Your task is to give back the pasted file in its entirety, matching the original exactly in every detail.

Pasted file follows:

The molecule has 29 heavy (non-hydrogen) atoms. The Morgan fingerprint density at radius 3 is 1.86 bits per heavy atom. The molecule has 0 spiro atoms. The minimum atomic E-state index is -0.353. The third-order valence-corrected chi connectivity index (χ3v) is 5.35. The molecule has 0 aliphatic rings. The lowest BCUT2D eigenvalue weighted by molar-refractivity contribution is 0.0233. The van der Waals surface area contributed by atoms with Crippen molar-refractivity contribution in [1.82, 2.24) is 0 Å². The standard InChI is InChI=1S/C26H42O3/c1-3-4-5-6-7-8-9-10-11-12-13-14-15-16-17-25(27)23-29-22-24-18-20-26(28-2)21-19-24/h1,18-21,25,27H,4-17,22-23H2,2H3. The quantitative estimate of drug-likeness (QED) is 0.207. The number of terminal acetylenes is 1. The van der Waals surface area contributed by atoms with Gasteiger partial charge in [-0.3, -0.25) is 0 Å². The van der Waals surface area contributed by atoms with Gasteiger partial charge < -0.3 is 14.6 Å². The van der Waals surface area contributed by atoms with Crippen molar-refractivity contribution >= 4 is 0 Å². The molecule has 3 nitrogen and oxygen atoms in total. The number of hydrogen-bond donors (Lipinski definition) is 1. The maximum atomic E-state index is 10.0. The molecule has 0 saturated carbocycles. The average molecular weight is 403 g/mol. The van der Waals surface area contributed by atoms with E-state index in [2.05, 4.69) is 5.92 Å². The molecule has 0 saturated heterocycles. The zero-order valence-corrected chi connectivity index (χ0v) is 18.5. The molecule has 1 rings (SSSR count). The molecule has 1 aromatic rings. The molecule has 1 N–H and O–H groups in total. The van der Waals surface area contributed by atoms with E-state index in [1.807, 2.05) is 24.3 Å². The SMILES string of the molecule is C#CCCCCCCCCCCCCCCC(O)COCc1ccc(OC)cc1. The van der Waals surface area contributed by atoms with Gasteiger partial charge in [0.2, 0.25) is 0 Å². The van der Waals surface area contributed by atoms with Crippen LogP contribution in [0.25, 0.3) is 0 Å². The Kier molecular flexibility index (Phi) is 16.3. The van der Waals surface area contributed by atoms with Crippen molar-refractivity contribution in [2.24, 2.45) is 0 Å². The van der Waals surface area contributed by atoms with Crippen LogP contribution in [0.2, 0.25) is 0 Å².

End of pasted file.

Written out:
The molecule has 29 heavy (non-hydrogen) atoms. The Morgan fingerprint density at radius 3 is 1.86 bits per heavy atom. The molecule has 0 spiro atoms. The minimum atomic E-state index is -0.353. The third-order valence-corrected chi connectivity index (χ3v) is 5.35. The molecule has 0 aliphatic rings. The lowest BCUT2D eigenvalue weighted by molar-refractivity contribution is 0.0233. The van der Waals surface area contributed by atoms with Crippen molar-refractivity contribution in [1.82, 2.24) is 0 Å². The standard InChI is InChI=1S/C26H42O3/c1-3-4-5-6-7-8-9-10-11-12-13-14-15-16-17-25(27)23-29-22-24-18-20-26(28-2)21-19-24/h1,18-21,25,27H,4-17,22-23H2,2H3. The quantitative estimate of drug-likeness (QED) is 0.207. The number of terminal acetylenes is 1. The van der Waals surface area contributed by atoms with Gasteiger partial charge in [-0.3, -0.25) is 0 Å². The van der Waals surface area contributed by atoms with Gasteiger partial charge < -0.3 is 14.6 Å². The van der Waals surface area contributed by atoms with Crippen molar-refractivity contribution >= 4 is 0 Å². The molecule has 3 nitrogen and oxygen atoms in total. The number of hydrogen-bond donors (Lipinski definition) is 1. The maximum atomic E-state index is 10.0. The molecule has 0 saturated carbocycles. The average molecular weight is 403 g/mol. The van der Waals surface area contributed by atoms with E-state index in [2.05, 4.69) is 5.92 Å². The molecule has 0 saturated heterocycles. The zero-order valence-corrected chi connectivity index (χ0v) is 18.5. The molecule has 1 rings (SSSR count). The molecule has 1 aromatic rings. The molecule has 1 N–H and O–H groups in total. The van der Waals surface area contributed by atoms with E-state index in [1.807, 2.05) is 24.3 Å². The SMILES string of the molecule is C#CCCCCCCCCCCCCCCC(O)COCc1ccc(OC)cc1. The van der Waals surface area contributed by atoms with Gasteiger partial charge in [0.2, 0.25) is 0 Å². The van der Waals surface area contributed by atoms with Crippen LogP contribution in [0.25, 0.3) is 0 Å². The Kier molecular flexibility index (Phi) is 16.3. The van der Waals surface area contributed by atoms with Crippen molar-refractivity contribution in [2.24, 2.45) is 0 Å². The van der Waals surface area contributed by atoms with Crippen LogP contribution in [0.2, 0.25) is 0 Å².